- General Mills
- Domino’s pizza
The AHA receives more than $15 million dollars annually from drug and healthcare companies. These include over $3 million from Pfizer — the creator of Lipitor, a statin drug for reducing cholesterol. Can these be the reason why AHA recommends Americans to take statins, even those who are old but healthy people, who have no history of heart disease? Even AHA’s research committee receives tens of thousands from drug companies to fund research, make trial appearances, and serve as consultants – which is an obvious conflict of interest.
The AHA Income for fiscal year 2016-2017
Pharmaceutical companies and device manufacturers,
Food manufacturers, biotech companies, health insurance providers and other corporate supporters
Non-reported source income
The compensation for American Heart Association CEO Nancy Brown is reported as $1,850,348 for fiscal year 2017. Nancy Brown- “Volunteers have been our lifeblood since we were founded in 1924…” Yet she gets paid nearly $2 million USD per year.
The Conflict Continues to Other Authors of the New AHA Presidential Advisory
Penny M. Kris-Etherton, one author of the Presidential Advisory condemning coconut oil, revealed a significant fund given by Ag Canada, Canola Oil Council, and the National Cattlemen’s Beef Association. Is this the real reason why Kris-Etherton also recommended “lean beef” as heart-healthy, while canola oil to cut belly fat? Kris-Etherton was part of Unilever’s advisory board which created I Can’t Believe It’s Not Butter, Country Crock, Brummel & Brown, and Imperial Margarine, in the past.
Jennifer G. Robinson, another author, also revealed a significant funding from numerous drug companies, many of whom make cholesterol pills… Amarin, Amgen, AstraZeneca (maker of the statin Crestor), Eli Lilly, Glaxo-Smith Kline, Merck, Pfizer, Regeneron/Sanofi, and Takeda.
Aside from these, it has also been revealed that Frank M. Sacks, lead author of the Presidential Advisory, was also paid by the industry to testify in court cases involving POM Wonderful, Hershey, Unilever, and Keebler. He also testified for or has received consulting fees from several drug companies including Abbott, Amgen, Eli Lilly, Merck, Roche, Sanofi and has received lecture fees from AstraZeneca.
The AHA’s ties to the industry should be disclosed
AHA should choose where its loyalty lies. If they really are concerned with the health of people, they should not be protecting these industries in exchange of money. Given that their primary funds come from Big Food Companies and Pharmas, can we be sure that the authenticity and credibility of their health reports and opinions really promote health?
Saturated fat — is this the real enemy?
The AHA’s current report on the saturated fat found in coconut oil is NOTHING NEW coming from them. They have long held the position that processed vegetable oils such as canola, corn, soybean oils are healthier options, while putting in bad light all saturated fats and as detrimental to our health.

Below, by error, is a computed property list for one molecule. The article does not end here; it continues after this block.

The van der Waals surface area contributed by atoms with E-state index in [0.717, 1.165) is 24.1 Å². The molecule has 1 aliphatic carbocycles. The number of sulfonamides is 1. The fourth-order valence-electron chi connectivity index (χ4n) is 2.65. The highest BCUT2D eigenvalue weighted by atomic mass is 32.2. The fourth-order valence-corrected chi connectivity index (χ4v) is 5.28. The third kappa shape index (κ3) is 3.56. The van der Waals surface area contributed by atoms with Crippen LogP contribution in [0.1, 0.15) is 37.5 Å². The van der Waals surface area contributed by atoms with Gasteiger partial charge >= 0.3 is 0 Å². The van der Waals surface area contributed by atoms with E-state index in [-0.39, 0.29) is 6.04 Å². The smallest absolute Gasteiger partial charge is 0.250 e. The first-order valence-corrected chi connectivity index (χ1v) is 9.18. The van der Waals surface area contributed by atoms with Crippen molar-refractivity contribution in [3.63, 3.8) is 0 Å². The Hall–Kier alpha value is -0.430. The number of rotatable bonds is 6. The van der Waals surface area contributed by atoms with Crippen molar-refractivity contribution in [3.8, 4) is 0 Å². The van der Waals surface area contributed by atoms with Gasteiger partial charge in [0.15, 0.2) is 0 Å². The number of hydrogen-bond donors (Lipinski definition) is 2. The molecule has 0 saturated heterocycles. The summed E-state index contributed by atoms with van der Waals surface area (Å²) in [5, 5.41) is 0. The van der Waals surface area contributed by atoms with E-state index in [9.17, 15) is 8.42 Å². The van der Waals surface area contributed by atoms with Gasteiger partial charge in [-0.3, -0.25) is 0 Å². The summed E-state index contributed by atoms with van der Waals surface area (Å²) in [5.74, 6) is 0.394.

This belief has persisted thanks to intense influence of the Institute for Shortening and Edible Oils (ISEO), an industry trade group that supports vegetable oil manufacturers like Cargill, Bunge, and ConAgra.
“As far back as 1968, the ISEO was mentioned in an internal memo written by the medical director of the American Heart Association: According to the memo, the ISEO objected to the AHA’s intention to include a warning about trans fats in its dietary guidelines; subsequently, the AHA took it out.” ~ Mother Jones, August 2012
This can also be supported by an incident in 1960’s where the sugar industry funded a research hiding the connection between sugar and heart disease, while putting the blame on fat. This belief has remained until internal sugar industry documents were released in 2016.
Most experts still believe saturated fat in not the cause of heart disease, and even good for you
There are well documented evidences presenting that saturated fats do not increase your risk of heart disease. One of these is a recent meta-analysis in the British Journal of Medicine which supported this conclusion, same with another meta-analysis of 21 studies published in the American Journal of Clinical Nutrition. Another meta-analysis published in 2017 found that replacing saturated fats with polyunsaturated fats (like corn oil) do not reduce the risk of heart disease. You can check other meta-analyses on the list below:
- Re-evaluation of the traditional diet-heart hypothesis: analysis of recovered data from Minnesota Coronary Experiment
- Dietary Fats and Health: Dietary Recommendations in the Context of Scientific Evidence
- Is Butter Back? A Systematic Review and Meta-Analysis of Butter Consumption and Risk of Cardiovascular Disease, Diabetes, and Total Mortality
- Saturated fat is not the major issue
A 2015 study published in the American Journal of Clinical Nutrition revealed that saturated fats may increase the risk of heart disease, but NOT if they come from fish, dairy, or plants – such as coconuts! If you look at the countries that consume the most coconut oil, they’ve also got the some of the lowest rates of heart disease!